Risk assessments should be carried out for the tasks that people undertake as part of their working role. If lone working is an element and this brings with it specific risks, then these should be identified and assessed along with the other risk factors.

Some of the risks that may be increased (either in likelihood or severity) when lone working are:

  • „„Road traffic incidents when driving long distance/late/early.
  • „„Sudden illness or medical emergency.
  • „„Slips, trips, falls (from height).
  • „„Physical violence and verbal aggression.
  • „„Manual handling injuries.
  • „„Electrocution.

After completing risk assessments you may decide that there are certain tasks that you consider to be too dangerous or difficult to be carried out by a single person. For all the other tasks, we need to assure ourselves that our lone workers are at no greater risk than other employees.

Implementing a lone working policy and associated procedures can be a great first step. However, for most the challenge is not getting the words down on the paper, but rather translating what has been written, into actions by lone workers that will have a positive impact on their safety.

Often lone workers already have good practices that they implement unofficially – it would be wise to engage them in the process and create ownership at the beginning of the process. Measures that are owned by lone workers are often more realistic, practical and less likely to be misunderstood or deliberately ignored.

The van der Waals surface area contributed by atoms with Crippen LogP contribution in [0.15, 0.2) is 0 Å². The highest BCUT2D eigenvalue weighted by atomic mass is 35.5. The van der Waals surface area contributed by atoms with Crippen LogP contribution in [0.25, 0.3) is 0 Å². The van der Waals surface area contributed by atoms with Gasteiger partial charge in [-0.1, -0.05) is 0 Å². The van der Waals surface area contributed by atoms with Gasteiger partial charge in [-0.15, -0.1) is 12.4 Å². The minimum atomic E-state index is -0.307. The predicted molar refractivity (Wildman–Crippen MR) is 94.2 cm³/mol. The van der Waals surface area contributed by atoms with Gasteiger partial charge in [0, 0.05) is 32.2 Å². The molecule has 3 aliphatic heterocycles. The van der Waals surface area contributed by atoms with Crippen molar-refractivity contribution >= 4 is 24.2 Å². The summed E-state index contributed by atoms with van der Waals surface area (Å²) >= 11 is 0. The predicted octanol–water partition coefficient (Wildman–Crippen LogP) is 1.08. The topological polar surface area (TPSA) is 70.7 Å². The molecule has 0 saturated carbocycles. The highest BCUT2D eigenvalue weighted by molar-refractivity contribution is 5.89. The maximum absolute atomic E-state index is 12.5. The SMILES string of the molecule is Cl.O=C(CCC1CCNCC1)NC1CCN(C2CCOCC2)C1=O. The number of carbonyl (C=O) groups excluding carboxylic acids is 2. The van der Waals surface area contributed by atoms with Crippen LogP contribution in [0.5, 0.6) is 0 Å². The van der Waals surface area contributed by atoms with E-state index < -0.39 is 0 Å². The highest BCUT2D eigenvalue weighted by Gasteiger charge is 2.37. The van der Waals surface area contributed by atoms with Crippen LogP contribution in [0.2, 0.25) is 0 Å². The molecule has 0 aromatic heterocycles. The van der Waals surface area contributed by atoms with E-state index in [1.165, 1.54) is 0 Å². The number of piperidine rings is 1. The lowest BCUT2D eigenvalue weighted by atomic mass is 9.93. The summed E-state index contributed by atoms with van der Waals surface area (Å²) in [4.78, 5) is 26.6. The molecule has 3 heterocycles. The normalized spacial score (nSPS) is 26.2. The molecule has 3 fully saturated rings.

There are many practical changes that can be made in the way that people lone work to reduce the risks to their safety. If you have mobile lone workers, you should ensure that you have a robust communication system that allows the alarm to be raised if they are in difficulty. This should be combined with an effective system that allows you to know the whereabouts of your lone workers at any point during the day.

Effective training for lone workers is vitally important, but the old adage that ‘one size fits all’ could never be further from the truth than when providing lone worker training. When time and financial resources are at such a premium, organizations need to ensure that any training they invest in hits the mark and is capable of achieving the desired outcomes.

It makes sense to explore what specific training your lone workers require, as a ‘sheep dip’ approach is a waste of time, money and resources. Whatever controls you put in place for your lone workers, you should have a system to monitor their effectiveness. Consider creating safety champions amongst your lone workers, they can help you communicate and promote any changes, help support lone workers and report back on any concerns they may have.

Just remember, to have an impact, your policies and procedures need to be bought into and adopted by your lone workers. It is ultimately the behavior and actions of your lone workers that will keep them safe, not your paperwork.

Ergonomic Risk Magazine